About a half-dozen people learned recently that palliative and hospice care is much like medical insurance, but that it alleviates the emotional burden of a terminal illness instead of the financial one.
This was the message of Dr. Edward W. Martin, chief medical officer at Hope Hospice and Palliative Care Rhode Island, at a presentation sponsored by SNA April 13 at Summit Commons.
Dr. Martin, who has about 30 years experience in the field, said the concept of comforting the dying and ensuring the quality of life they have left is fairly recent, having developed in the 1980s. Up to then, he said, medical care had been focused on avoiding death and there was little organized support for families facing the end of life of a loved one.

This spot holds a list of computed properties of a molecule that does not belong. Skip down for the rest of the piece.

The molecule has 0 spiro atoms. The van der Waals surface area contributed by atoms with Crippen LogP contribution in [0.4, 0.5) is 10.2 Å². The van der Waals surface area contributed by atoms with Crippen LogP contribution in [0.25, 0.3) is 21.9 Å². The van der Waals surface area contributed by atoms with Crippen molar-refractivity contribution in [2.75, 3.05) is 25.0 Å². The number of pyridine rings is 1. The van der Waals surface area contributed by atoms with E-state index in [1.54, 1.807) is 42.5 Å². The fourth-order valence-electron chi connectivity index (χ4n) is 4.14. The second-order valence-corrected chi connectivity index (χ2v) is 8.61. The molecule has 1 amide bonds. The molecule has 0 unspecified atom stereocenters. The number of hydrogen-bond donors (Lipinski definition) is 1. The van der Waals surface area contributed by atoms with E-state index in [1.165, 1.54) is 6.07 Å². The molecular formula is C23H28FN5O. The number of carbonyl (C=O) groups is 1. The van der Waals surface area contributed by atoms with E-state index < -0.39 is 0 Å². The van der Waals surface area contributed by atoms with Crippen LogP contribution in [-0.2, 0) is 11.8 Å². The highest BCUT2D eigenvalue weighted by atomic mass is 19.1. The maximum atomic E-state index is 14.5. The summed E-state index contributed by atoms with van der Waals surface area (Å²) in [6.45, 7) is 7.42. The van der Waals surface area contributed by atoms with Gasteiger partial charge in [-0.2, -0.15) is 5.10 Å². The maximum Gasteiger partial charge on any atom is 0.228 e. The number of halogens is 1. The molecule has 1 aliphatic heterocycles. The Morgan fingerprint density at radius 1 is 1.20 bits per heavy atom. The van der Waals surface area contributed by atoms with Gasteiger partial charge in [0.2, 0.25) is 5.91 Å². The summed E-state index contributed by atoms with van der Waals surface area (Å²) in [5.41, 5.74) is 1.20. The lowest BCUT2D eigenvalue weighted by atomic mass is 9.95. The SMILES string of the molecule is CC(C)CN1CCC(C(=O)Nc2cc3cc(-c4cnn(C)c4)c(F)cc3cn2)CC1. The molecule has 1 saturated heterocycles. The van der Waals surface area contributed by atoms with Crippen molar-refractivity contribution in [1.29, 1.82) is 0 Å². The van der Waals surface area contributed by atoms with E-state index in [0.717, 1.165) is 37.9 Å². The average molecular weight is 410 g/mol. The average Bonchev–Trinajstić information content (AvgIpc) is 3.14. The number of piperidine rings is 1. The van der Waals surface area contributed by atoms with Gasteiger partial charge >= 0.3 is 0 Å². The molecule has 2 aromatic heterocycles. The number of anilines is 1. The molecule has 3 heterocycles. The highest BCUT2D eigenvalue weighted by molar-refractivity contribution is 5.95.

Beginning in Connecticut and then growing into Rhode Island, hospice care employs a core of professionals who work 24 hours a day, seven days a week to visit patients at home and guide families through aspects of care and emotional support. Palliative care focuses on patients who have longer prognoses, yet both types usually die in the comfort of their own homes. Dr. Martin cited a Dana-Farber study that found that patients with palliative care actually lived longer than patients who had only medical care.
If a patient is facing less than six months of life, Dr. Martin said, the family and the medical community must realistically face the formulation of goals centered on what is best for the loved one. Hospice or palliative care is increasingly an answer, he concluded.
The presentation was part of a series of discussions sponsored by SNA about topics of interest to the community.